Cramer, L. P. (2010). Forming the cell rear first: breaking cell symmetry to trigger directed cell migration. Nat Cell Biol12(7), 628-632 doi:10.1038/ncb0710-628.
actin filament organization in a migrating fibroblast
The Cramer laboratory studies cytoskeleton mechanisms in cell polarity and cell migration. Cell migration is essential for life; required throughout embryo development, and for tissue repair and immunity in both the embryo and the adult. It also contributes to several important diseases, including inflammatory diseases, mental retardation and the spread of cancer. Determining molecular mechanisms controlling cell migration thus promises to provide effective therapeutic strategies for treating disease. We are interested in how migrating cells reach new territory and how they polarize to activate motility. We focus on determining actin cytoskeleton-based mechanical forces that drive these processes analysed at high spatiotemporal resolution, mainly using primary fibroblasts as model systems.
Model for how cells initiate cell polarization from the cell front and cell rear.
To initiate directed migration a cell must break cell symmetry and form a cell front and cell back, at opposing ends of the cell along an axis approximately aligned with the direction of locomotion. In the main, actin-based mechanical forces first shape - and then propel - the cell front and cell rear forwards in the direction of migration. We recently discovered that constitutive cell migration is initiated from the cell rear, not the cell front, the common view. Our findings provide a new perspective on how cells polarize. To determine precise mechanism, we are currently investigating the precise temporal order and spatial organization of actin-based mechanical forces likely to be important for triggering initial breaking of cell symmetry from the cell rear.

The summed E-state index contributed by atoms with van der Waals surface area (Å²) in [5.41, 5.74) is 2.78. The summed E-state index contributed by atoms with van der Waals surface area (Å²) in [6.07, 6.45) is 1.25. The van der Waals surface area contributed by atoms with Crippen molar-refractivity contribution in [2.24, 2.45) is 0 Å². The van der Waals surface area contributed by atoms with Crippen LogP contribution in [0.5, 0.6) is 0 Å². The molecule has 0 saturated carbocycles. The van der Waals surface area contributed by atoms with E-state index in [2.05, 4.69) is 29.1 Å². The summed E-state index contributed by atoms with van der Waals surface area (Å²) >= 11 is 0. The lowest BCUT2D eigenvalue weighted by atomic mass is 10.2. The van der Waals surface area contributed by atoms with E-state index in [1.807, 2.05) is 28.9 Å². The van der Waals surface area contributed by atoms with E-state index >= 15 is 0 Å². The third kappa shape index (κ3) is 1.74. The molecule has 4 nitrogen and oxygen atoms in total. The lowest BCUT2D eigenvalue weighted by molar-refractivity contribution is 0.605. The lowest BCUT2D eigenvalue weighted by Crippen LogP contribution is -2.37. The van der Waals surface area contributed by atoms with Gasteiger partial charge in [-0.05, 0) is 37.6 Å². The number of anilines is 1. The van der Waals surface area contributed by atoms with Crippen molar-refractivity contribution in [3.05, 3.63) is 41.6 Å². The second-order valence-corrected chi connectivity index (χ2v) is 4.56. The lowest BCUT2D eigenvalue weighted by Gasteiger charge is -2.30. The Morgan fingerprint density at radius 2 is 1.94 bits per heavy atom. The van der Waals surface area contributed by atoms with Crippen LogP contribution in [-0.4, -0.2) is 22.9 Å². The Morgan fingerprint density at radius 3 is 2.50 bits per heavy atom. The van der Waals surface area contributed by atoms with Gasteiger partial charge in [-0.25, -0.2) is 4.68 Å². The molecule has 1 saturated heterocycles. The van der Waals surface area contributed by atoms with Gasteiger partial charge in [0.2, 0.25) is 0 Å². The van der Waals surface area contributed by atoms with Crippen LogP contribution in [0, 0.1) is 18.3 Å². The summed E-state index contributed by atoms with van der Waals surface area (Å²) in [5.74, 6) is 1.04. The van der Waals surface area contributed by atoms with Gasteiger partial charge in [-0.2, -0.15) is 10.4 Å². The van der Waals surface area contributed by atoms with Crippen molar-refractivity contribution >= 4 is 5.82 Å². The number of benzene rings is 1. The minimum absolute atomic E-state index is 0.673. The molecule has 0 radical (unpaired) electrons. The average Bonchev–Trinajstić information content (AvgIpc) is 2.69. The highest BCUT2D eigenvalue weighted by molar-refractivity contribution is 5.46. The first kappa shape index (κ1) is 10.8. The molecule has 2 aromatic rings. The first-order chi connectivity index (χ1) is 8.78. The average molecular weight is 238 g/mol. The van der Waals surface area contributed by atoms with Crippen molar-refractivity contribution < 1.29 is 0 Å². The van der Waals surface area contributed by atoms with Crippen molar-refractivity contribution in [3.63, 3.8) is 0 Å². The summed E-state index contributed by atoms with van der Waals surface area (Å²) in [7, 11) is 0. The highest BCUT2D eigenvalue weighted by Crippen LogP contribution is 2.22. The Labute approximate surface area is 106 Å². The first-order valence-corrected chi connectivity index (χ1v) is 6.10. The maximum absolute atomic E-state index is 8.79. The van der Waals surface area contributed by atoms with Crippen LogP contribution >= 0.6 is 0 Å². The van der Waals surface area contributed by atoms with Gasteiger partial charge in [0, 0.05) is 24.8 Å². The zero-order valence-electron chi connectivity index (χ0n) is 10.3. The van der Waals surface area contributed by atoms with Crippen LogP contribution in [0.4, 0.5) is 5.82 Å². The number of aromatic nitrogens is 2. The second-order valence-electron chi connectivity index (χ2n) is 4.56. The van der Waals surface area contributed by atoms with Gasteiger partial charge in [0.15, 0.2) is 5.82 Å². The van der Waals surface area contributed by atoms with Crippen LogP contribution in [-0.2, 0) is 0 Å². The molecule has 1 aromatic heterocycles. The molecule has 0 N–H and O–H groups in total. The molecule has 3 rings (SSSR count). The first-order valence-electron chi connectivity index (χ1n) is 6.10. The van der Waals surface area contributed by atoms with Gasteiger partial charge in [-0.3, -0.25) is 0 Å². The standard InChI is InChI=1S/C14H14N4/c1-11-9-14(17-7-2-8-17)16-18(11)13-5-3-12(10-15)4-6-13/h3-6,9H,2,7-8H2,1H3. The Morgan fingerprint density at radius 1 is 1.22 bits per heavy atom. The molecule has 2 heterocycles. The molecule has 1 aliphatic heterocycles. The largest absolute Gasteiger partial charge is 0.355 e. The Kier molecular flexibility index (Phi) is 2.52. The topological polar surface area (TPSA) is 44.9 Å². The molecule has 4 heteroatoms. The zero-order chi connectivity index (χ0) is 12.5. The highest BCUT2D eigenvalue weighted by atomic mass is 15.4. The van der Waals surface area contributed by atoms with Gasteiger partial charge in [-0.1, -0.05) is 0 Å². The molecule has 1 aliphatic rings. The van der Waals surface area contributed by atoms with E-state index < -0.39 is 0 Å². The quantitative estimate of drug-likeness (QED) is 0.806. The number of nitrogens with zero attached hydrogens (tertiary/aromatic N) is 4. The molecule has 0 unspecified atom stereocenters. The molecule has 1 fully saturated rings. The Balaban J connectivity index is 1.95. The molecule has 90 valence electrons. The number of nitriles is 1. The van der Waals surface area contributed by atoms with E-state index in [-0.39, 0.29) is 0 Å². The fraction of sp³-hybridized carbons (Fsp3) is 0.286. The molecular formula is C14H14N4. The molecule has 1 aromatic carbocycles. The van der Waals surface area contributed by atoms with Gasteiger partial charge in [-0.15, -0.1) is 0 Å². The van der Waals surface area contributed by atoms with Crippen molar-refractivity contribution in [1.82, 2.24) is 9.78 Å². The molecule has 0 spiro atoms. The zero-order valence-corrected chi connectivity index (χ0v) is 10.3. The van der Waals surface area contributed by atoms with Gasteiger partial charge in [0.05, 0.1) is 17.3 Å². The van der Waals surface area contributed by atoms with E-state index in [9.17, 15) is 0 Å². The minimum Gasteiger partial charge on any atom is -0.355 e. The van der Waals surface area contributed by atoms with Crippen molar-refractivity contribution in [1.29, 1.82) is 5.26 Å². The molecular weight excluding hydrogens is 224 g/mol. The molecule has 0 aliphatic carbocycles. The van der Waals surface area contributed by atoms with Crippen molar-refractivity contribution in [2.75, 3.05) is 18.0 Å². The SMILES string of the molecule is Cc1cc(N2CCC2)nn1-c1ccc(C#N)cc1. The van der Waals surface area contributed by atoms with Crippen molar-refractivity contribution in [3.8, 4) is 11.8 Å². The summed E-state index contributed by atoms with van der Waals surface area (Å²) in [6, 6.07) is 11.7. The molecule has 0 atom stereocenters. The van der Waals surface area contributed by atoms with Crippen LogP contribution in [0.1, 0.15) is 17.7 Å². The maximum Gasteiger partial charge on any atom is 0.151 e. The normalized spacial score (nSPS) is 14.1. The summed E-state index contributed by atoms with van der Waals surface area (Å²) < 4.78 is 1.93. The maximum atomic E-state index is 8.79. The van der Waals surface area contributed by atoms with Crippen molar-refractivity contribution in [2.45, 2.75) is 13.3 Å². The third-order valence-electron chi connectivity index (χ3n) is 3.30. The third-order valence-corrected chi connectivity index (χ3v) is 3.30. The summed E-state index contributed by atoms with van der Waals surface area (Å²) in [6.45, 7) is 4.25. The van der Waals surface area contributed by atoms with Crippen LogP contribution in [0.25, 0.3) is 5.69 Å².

Ratio of actin monomer and actin filaments in a migrating fibroblast.
In collaboration with Prof. Jim Bamburg’s lab at Colorado State University we were the first to identify that actin depolymerization and the ADF/cofilin family of proteins that regulate actin depolymerization are necessary for cell polarization in migrating cells. This was subsequently also discovered for several other migrating cell types by other labs, thus increasingly revealing the importance of these proteins for triggering migration. Our current endeavours focus on our finding that ADF/cofilin controls the formation of oriented actomyosin II bundles in the cell body that in turn specifies the formation of the front and back of the cell around the ends of the bundles during cell polarization. We are investigating the mechanism of formation of oriented actin bundles and the spatiotemporal regulation of ADF/cofilin in triggering polarization and maintaining migration.
We found that the ratio of monomer:polymer is low (blue) within the cell front. Consistent with this, we also discovered that actin filaments are immediately recycled (depolymerised) to provide monomer fuel to sustain actin polymerization-driven cell protrusion in migrating cells.